Peter Dupen, PhD aspirant provided a short update on the progress with the project and discussed with delegates potential projects to fit the Participatory Modelling engagement program. This will assist with the development of actions for our Strategic Plan 2020 – 2023. 

Mike Young, Executive Director, Energy & Resource Assessments, DPIE also attended our meeting in Sydney and provided delegates with an update on DPIE, IPC, VPA, RAF, VLAMP, EIA, Corben Report, new organisation structure of DPIE, etc. Cr Hasler did very well with his probing questions for the benefit of delegates. Notes will be in the minutes.


Life Membership Updates – Col Mitchell (ex Wollondilly Shire Council)

Life membership badge, plaque and certificate was presented to ex Chair of the Association (former Mayor and Councillor from Wollondilly Shire Council), Col Mitchell, on Thursday the 5th March by Chair Peter Shinton assisted by Cr Michael Banasik, Executive Committee member and a delegate from Wollondilly Shire Council. Col recalled the days when the Association started the campaign to get the government to review the Resources for Regions Program and undertaking the first Strategic Plan for MERC  being invited to attend many mining related high level events.


Research Fellowship Update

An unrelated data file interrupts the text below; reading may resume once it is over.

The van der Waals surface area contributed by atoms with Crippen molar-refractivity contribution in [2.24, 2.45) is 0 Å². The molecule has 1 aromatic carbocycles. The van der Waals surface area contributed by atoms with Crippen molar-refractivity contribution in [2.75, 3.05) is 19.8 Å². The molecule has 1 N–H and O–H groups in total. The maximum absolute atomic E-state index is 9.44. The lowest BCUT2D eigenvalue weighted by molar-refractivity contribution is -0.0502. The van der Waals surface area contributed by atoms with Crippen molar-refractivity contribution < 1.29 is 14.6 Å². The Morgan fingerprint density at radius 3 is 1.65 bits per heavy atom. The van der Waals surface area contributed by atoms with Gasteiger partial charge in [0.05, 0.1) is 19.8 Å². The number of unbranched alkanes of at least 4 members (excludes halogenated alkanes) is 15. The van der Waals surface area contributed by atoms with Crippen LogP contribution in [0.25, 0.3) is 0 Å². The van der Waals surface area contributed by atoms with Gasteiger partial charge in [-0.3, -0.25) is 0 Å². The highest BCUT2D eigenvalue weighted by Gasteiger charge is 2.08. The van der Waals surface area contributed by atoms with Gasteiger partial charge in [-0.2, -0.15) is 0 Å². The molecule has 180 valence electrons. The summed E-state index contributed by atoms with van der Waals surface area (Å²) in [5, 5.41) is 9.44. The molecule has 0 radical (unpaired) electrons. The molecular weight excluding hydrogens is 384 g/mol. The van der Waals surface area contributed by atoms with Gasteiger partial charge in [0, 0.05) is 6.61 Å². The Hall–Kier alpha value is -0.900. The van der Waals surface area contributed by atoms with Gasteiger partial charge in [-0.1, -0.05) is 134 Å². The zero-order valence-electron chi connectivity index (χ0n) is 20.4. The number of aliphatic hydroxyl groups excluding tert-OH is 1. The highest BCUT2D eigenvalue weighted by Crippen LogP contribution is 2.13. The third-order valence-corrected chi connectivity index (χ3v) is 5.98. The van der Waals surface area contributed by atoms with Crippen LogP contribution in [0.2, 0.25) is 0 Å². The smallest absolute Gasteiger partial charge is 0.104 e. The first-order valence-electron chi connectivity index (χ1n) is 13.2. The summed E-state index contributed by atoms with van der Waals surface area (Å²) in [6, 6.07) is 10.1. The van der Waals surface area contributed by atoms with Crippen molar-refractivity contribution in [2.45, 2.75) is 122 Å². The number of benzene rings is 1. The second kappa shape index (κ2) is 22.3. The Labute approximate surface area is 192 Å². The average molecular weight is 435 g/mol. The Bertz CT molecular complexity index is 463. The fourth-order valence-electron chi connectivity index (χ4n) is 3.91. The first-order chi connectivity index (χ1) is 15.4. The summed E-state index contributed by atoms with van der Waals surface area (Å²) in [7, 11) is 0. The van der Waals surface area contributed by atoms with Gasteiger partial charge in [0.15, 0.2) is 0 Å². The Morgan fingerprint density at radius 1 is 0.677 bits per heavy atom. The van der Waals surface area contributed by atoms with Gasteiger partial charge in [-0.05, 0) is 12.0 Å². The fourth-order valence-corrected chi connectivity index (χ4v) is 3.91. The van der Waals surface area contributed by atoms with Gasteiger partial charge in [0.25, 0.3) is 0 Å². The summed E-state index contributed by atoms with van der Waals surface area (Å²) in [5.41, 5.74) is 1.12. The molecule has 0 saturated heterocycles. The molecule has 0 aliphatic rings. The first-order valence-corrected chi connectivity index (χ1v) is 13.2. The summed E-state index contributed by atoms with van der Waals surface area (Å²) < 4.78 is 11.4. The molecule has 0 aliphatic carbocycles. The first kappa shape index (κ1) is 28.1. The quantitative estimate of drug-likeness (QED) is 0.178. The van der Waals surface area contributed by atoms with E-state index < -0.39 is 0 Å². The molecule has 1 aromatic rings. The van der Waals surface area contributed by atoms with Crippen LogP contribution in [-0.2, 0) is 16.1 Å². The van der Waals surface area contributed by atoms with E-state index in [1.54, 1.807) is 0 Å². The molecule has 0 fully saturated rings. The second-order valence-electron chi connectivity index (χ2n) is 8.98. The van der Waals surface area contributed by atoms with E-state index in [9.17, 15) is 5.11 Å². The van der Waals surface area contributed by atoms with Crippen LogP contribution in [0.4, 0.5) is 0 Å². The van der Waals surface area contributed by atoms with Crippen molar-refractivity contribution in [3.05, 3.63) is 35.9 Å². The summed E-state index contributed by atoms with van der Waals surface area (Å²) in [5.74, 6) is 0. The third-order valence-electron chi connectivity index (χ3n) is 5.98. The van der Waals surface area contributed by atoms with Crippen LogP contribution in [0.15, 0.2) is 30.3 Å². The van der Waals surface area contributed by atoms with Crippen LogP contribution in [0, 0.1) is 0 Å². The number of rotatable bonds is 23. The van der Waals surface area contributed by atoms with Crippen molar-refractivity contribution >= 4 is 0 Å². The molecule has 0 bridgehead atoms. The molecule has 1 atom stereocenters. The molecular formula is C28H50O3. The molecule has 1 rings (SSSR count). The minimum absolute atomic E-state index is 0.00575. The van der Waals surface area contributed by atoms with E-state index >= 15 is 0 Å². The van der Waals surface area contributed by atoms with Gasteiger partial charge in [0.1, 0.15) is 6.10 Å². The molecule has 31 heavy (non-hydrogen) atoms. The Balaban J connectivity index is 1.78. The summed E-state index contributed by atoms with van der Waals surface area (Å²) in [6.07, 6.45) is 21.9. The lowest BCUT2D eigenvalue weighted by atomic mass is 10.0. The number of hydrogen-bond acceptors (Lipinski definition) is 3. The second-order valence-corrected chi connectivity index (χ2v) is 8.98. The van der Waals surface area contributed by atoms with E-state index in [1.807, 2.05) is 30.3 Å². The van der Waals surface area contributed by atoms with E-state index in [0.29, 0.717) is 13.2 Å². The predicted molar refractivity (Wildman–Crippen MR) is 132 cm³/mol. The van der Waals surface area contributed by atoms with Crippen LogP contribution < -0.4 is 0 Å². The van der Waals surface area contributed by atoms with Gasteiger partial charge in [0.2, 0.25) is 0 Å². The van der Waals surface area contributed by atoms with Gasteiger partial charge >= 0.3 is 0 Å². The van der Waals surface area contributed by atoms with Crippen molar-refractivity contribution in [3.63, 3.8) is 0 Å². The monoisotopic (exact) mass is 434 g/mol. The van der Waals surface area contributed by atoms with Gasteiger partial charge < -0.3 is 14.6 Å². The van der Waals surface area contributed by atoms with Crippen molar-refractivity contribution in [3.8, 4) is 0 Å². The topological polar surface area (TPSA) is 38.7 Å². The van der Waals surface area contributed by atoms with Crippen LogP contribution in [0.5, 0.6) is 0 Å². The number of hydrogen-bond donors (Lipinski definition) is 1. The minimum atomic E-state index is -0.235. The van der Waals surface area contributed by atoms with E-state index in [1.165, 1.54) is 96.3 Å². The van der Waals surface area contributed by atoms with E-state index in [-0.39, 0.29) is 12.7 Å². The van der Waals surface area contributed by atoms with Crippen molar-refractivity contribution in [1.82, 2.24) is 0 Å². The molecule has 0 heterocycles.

PhD student (Peter Dupen) has managed to get the DPIE to contribute $20k into the project and has $10,000 from the NSW Minerals Councils, MERC has committed $40k over two years. With a $70k program albeit not as much as we would have liked, it still enables the UTS to seek government funding. Peter is actively canvassing other entities to be involved in the project as sponsors and continues to seek other grant options. At the meeting on 5th March some good projects were discussed for the Executive Officer and Peter to pursue.

He and supervisors have been concentrating on 3 main tasks – progressing the design of the engagement process and evaluation framework; seeking agency support for the project and further funding for the project.

In recent discussions with the PhD student (Peter Dupen), arrangements are being made to undertake the following as soon as possible:-

  • develop a Memorandum of Understanding (MOU) with the UTS which will outline details on insurances, performance measures, exit strategies, roles, finances, disputes, etc., once all sponsors, funds and details are finalised;
  • prepare sponsorship contracts;
  • determine and prepare a project plan with budget estimates, timelines, dependencies and other key aspects;
  • discuss when funds are to be made available (possibly due to be commenced August/September 2020).


Strategic Plan 2020 – 2023 Review

A Sub Committee consisting of Clr Michael Banasik (Executive Committee – Wollondilly Shire Council), Cr Jo McRae (Orange City Council) and Glenn Wilcox General Manager, Warren Shire Council & Life Member) will work with the Executive Officer to present a draft document updating the current plan to the August meeting of MERC.


Two year terms for Executive Committee

MERC is to consider the Executive being elected for two year terms. MERC Executive Committee curently comprises Chair, two Deputy Chairs and three other delegates with all to come from separate council areas and they are elected annually. The wording of Clause 7.1 needs clarifcation and rewording to ensure it is clear that of the 6 persons on the Executive there can only be one for each separate LGA. The following change to this for clarity is being proposed: